Samsung Still Unfazed By Threat Of China's Chip Industry

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Samsung Electronics remains unfazed by the potential threat of China's chip industry catching up with its solutions and providing the company with added competition, Device Solutions Division chief Kim Ki-nam said Friday during a shareholder meeting. While China's largest players have recently been committing significant resources into ramping up their chip advancements and manufacturing operations, the barriers to entry into the segment are "relatively higher" compared to many other fields in which they are successfully competing with Samsung, Mr. Kim believes. "Short-term investments" alone won't allow China's companies to take on Samsung in chipmaking, no matter how large they are, the industry veteran insists.

Samsung's executive was quick to point out that his comments aren't meant to imply the tech giant is content with resting on its laurels going forward, having added that the company is still entirely committed to leading the segment in terms of manufacturing scale and innovation. Instead, he only wanted to illustrate how China's rising ambitions in the chip industry don't warrant a strategy revision on Samsung's part, at least not for the time being. The commentary was given in response to a question from one investor who raised some concerns about Samsung's long-term prospects in the industry given the recent rise in competition.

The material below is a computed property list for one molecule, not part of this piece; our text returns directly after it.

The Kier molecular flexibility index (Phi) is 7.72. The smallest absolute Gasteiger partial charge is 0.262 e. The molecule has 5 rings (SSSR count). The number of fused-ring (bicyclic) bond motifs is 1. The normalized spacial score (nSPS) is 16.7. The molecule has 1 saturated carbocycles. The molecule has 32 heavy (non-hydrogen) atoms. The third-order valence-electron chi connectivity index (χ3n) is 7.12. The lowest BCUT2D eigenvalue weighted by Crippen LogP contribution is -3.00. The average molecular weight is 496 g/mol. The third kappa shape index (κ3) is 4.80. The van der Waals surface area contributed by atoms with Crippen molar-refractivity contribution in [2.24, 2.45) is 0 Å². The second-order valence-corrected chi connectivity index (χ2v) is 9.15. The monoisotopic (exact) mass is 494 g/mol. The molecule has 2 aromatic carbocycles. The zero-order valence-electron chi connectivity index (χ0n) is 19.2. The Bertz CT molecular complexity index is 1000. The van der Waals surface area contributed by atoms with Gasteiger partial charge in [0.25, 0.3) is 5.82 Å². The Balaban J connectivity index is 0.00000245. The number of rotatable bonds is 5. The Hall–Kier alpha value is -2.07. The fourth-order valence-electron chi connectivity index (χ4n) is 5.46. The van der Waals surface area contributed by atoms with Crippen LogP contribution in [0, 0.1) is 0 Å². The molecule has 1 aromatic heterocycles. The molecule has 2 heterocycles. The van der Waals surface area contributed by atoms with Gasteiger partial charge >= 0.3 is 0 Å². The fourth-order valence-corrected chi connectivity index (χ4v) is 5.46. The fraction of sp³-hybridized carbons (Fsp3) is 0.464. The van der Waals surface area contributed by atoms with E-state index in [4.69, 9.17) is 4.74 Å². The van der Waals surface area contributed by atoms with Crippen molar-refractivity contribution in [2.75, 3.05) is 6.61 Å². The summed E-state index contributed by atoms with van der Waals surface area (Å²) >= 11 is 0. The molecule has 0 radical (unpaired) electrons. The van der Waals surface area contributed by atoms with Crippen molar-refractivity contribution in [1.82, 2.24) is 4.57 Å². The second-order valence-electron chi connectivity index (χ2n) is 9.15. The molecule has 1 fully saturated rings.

The Seoul-based original equipment manufacturer became the world's largest chipmaker in 2017, thus breaking decades of Intel's dominance in the sector. The firm's semiconductor division has largely been responsible for its record-breaking performance in recent quarters, though numerous analysts already expressed skepticism in regards to the firm's ability to maintain such aggressive growth in the medium term. In regards to mobile chips specifically, Samsung isn't competing with the likes of Qualcomm and MediaTek on any significant scale due to licensing issues, with its Exynos-branded silicon still being made almost exclusively for its first-party products, even though some models continue pushing the boundaries in their respective price brackets.

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